Young women expect higher wages

Survey says teenage girls no longer expect lower wages than their male counterparts do.


Page Rockwell
January 25, 2006 3:07AM (UTC)

Here's some cheering news: Teenage girls' salary expectations have been increasing in recent years, and now they're about equal to boys' expectations.

Business-education organization Junior Achievement Worldwide polled a bunch of high school students to measure the shrinking anticipated-wage gap. For the last three years, pollsters have asked boys and girls how much they'd expect to make in a bunch of different professions, like business, education, entertainment, medicine and technology. Until this year, girls' earning expectations have been lower than boys', but the 2006 survey found that male and female participants had pretty comparable expectations. In fact, in certain fields, more girls than boys expected six-figure salaries. About 44 percent of girls and 39 percent of boys expected to make $250,000 or more annually if they went into business, and about 68 percent of girls and 42 percent of boys expected to make that amount if they became doctors.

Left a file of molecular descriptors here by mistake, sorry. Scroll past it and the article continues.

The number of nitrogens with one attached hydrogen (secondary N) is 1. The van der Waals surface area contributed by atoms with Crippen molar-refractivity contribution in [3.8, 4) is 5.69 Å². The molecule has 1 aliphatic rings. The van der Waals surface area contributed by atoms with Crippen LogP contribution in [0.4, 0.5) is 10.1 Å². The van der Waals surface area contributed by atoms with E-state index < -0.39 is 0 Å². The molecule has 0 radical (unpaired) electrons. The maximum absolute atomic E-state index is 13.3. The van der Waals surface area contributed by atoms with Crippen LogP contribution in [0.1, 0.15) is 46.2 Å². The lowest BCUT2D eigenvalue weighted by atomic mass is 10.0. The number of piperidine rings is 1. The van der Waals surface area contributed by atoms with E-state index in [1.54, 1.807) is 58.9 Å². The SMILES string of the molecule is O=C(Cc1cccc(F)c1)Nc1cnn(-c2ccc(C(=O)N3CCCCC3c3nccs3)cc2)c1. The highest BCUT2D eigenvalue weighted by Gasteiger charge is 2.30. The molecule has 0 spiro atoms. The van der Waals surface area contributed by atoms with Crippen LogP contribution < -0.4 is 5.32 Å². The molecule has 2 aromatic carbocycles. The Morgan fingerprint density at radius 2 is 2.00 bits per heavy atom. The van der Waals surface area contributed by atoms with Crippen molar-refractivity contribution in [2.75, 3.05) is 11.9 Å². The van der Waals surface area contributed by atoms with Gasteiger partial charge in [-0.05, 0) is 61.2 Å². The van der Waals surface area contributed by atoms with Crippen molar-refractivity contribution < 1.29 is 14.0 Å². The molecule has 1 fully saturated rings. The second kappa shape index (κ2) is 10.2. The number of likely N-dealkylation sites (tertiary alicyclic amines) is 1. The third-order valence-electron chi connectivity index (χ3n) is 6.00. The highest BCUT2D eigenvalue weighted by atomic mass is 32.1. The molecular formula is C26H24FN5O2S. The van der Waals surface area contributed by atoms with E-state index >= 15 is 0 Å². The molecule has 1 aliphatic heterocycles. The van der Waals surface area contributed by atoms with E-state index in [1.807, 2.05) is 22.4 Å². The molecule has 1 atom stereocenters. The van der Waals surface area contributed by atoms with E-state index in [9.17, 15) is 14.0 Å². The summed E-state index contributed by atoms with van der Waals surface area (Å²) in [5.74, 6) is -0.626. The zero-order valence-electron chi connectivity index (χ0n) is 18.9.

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Lest we alarm any "war on boys" worriers, though, a JA Worldwide press release soothes: "Male students still held higher salary expectations for careers in entertainment (42.1 percent versus 38.5 percent), the computer field (38.1 percent versus 25 percent), and law (37.5 percent versus 34.8 percent)."

Still, a few caveats: JA Worldwide clarifies that the survey participants weren't randomly selected and may not represent a scientific cross section of American students, so these results dont necessarily speak for all teens. And since the companys mission is getting young people pumped up about business and entrepreneurship, their poll participants might be unusually likely to expect high wages and prefer professions that promise big paychecks.

In fact, there seem to be a surprisingly high number of Alex and Alexandra P. Keatons in JA Worldwides acquaintance: The poll found that the most popular job choice among teens is "businessperson."


Page Rockwell

Page Rockwell is Salon's editorial project manager.

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